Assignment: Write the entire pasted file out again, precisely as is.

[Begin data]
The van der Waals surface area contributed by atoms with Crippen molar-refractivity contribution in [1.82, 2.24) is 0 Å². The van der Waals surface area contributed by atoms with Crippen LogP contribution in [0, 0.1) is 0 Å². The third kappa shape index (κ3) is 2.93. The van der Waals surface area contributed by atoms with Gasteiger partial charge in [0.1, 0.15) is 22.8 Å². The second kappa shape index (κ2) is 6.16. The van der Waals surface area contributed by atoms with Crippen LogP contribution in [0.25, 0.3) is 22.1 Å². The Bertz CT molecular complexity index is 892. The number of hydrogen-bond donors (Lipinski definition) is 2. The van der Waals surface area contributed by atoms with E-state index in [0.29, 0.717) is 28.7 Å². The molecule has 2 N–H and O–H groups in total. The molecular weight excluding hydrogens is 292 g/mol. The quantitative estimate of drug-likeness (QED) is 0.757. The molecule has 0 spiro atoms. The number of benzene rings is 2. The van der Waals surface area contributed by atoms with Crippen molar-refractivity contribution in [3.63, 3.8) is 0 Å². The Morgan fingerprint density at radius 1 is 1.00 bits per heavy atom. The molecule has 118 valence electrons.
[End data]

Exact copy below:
The van der Waals surface area contributed by atoms with Crippen molar-refractivity contribution in [1.82, 2.24) is 0 Å². The van der Waals surface area contributed by atoms with Crippen LogP contribution in [0, 0.1) is 0 Å². The third kappa shape index (κ3) is 2.93. The van der Waals surface area contributed by atoms with Gasteiger partial charge in [0.1, 0.15) is 22.8 Å². The second kappa shape index (κ2) is 6.16. The van der Waals surface area contributed by atoms with Crippen LogP contribution in [0.25, 0.3) is 22.1 Å². The Bertz CT molecular complexity index is 892. The number of hydrogen-bond donors (Lipinski definition) is 2. The van der Waals surface area contributed by atoms with E-state index in [0.29, 0.717) is 28.7 Å². The molecule has 2 N–H and O–H groups in total. The molecular weight excluding hydrogens is 292 g/mol. The quantitative estimate of drug-likeness (QED) is 0.757. The molecule has 0 spiro atoms. The number of benzene rings is 2. The van der Waals surface area contributed by atoms with Crippen molar-refractivity contribution in [3.63, 3.8) is 0 Å². The Morgan fingerprint density at radius 1 is 1.00 bits per heavy atom. The molecule has 118 valence electrons.